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Using an Arduino to keep your drink from spilling

Youtube user motoengine2009 created this impressive self-balancing water tray, to keep their drink from spilling while driving in a car. There don’t seem to be any details available online, but they claim it runs on an Arduino. Nice work! [via Make: Japan]

26 thoughts on “Using an Arduino to keep your drink from spilling

  1. Jim says:

    … but a rather cool application of (presumably) live accelerometer data.

    It does look like that’s an Arduino in the plastic case, USB on the left, power on the right.

    I wonder if the cup was fixed to the tray or if a grippy surface plus the inertial compensation was sufficient to keep it from flying off.

  2. dafydd says:

    What a great over-the-top method!

    :D

  3. ROB K636 says:

    I guess it is some kind of non slick padding that they are using to keep the cup on there. Also a 3 axis accelerometer for X side to side,Y front to back, and Z for changes in elevation

  4. Kyle McDonald says:

    It’s like a segway in reverse!

    Part of me wants to believe this works 100% as advertised, part of me is suspicious about it not once bouncing into the air…

    1. SDC says:

      As to it not bouncing off, there’s this magic material called velcro.

      That aside, my local McDonalds has a nice low-cost solution to this problem involving putting a plastic lid on the cup.

  5. Jared Boehm says:

    What an overly-complicated way to accomplish something. You could just suspend your drink by its rim in a swinging cradle to do the same freakin’ thing.

  6. John says:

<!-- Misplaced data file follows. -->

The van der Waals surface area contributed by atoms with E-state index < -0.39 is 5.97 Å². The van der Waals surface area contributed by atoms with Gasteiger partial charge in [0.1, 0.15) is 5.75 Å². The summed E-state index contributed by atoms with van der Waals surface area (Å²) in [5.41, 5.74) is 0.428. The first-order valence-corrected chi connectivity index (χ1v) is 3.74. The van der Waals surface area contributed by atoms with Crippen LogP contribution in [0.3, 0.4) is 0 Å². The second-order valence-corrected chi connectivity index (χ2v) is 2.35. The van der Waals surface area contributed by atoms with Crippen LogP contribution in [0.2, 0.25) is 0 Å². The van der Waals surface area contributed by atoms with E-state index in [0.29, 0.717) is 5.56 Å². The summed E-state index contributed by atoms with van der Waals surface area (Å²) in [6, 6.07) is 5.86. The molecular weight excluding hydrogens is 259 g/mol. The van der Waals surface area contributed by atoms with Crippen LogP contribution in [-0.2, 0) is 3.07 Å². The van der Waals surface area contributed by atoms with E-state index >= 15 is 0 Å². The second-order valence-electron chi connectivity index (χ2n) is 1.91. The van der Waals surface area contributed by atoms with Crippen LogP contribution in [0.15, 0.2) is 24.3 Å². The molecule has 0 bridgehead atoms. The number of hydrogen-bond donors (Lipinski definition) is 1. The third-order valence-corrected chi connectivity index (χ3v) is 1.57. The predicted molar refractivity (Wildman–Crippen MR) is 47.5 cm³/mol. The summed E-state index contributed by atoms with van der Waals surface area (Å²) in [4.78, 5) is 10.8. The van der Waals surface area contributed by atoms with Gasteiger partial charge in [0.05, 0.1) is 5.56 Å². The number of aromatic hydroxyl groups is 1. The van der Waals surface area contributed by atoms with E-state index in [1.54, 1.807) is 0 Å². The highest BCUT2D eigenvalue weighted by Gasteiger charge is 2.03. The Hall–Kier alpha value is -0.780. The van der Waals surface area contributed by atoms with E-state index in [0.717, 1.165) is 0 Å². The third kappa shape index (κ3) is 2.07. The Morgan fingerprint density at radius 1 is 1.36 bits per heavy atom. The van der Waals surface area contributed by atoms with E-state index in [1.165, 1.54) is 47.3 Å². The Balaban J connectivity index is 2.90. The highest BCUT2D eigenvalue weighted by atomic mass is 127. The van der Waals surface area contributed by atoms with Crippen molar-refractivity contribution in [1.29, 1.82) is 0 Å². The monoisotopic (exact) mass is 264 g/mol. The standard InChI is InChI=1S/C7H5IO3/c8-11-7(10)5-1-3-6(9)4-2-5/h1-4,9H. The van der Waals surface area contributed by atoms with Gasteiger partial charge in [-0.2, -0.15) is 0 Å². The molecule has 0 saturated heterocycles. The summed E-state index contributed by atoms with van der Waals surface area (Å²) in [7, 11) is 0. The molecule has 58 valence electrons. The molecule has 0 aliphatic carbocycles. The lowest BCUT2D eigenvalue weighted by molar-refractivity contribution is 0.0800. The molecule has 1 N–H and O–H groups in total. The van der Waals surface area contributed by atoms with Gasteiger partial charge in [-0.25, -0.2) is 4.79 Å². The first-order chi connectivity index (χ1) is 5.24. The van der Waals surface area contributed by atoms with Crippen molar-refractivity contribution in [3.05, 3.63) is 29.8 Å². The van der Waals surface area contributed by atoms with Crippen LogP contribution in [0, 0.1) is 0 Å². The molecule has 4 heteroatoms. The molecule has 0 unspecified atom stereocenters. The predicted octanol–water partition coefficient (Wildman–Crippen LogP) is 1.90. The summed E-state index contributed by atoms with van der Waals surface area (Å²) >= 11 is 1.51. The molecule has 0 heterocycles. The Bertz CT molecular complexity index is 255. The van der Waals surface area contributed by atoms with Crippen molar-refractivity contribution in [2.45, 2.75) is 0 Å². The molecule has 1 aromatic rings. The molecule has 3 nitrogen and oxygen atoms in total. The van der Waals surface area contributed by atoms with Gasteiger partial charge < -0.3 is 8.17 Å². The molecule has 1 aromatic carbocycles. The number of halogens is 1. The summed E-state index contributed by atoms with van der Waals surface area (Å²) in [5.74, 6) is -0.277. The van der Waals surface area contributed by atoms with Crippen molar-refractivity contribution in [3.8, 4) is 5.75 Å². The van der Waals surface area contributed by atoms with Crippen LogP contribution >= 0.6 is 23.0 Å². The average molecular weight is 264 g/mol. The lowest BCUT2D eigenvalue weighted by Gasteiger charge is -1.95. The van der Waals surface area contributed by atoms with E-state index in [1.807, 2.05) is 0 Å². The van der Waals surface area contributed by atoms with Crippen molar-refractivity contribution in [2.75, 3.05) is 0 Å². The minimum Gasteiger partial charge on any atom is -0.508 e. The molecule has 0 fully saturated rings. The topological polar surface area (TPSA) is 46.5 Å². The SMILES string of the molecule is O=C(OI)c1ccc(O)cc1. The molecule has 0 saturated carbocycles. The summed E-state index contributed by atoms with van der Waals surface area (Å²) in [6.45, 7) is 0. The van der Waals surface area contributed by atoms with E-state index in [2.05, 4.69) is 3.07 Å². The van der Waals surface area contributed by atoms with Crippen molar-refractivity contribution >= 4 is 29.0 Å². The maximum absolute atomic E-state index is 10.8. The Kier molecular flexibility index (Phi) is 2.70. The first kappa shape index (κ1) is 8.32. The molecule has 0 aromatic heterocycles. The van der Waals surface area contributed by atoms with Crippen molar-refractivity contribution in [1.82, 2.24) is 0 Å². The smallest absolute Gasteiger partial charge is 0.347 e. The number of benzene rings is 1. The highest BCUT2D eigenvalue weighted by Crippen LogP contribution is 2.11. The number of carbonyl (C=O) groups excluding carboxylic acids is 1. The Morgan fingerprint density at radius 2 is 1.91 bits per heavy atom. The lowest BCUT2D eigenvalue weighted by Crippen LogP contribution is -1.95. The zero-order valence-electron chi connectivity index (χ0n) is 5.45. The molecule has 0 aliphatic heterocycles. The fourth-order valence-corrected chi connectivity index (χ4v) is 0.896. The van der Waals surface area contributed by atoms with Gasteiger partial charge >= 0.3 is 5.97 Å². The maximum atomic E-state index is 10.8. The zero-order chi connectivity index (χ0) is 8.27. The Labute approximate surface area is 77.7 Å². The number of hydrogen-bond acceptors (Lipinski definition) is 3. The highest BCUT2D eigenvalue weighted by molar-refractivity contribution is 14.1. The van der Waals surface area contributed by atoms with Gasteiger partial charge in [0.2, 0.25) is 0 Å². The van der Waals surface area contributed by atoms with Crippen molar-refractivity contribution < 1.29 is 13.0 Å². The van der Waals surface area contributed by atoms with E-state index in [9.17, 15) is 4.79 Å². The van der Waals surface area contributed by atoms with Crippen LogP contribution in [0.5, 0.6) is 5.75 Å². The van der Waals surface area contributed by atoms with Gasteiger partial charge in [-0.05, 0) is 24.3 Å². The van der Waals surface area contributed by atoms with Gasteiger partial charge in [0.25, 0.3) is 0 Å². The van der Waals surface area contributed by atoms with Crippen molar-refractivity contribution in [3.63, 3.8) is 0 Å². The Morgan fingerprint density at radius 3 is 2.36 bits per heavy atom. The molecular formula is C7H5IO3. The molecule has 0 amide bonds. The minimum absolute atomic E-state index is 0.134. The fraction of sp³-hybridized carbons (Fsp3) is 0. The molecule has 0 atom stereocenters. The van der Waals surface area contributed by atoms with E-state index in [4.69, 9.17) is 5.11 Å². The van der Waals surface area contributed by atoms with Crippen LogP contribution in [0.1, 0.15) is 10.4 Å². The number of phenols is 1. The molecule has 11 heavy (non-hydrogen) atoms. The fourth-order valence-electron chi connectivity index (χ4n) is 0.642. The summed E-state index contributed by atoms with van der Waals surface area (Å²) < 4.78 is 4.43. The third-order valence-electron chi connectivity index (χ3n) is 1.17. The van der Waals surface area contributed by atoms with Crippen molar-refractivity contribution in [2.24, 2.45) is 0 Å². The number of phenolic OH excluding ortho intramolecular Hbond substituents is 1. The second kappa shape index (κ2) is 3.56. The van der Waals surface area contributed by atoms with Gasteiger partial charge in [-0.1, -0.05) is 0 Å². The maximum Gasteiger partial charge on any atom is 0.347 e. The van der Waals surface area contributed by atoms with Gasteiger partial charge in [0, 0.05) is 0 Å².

Yeah, it’s a bit like a Rube Goldberg solution to a very simple problem. Maybe something like this would work better: http://boatcupholders.com/, wouldn’t take up space on the dash board (impeding vision).

  7. Bill Coleman says:

    Looking at the video in slo mo, I’m not convinced it is even working. To illustrate, there should be a level, and three cups in the video frame. The level to indicate horizontal,
    One cup with no attachments, one cup with just a gimbal, and
    the third cup as shown. All three cups should be at the same height . Then you could compare the three methods. Frosting, would be to have the speedometer in the video frame as well.
    Bill in Denver

  8. Bitty says:

    This should be standard equipment in every pizza delivery vehicle.

  9. Donald says:

    Assuming that this is real, it is brilliant! Any attempt at “simply” hanging a cup on a pendulum in a car would result in a spilled drink. Think about the oscillations of the pendulum and the free surface effect.

  10. saimhe says:

    Motion is often jerky. Not enough servo resolution? Badly filtered data from accelerometers?

  11. Trevortni says:

    First, it saddens me that the cup is only half full (or is that half empty?).

    Second, it would have been way cool if they had ended the test with a collision and showed the cup not spilling a drop (despite the unfortunate demise of the driver, but he wasn’t the point of the experiment anyway, right?).

  12. Charvak Karpe says:

    In the film, “Initial D”, the protagonist has to drive up and down mountain roads without spilling a cup of water, as a test for whether he can deliver tofu without damaging it. http://en.wikipedia.org/wiki/Initial_D_(film) He just needs an active tofu suspension system, I guess.

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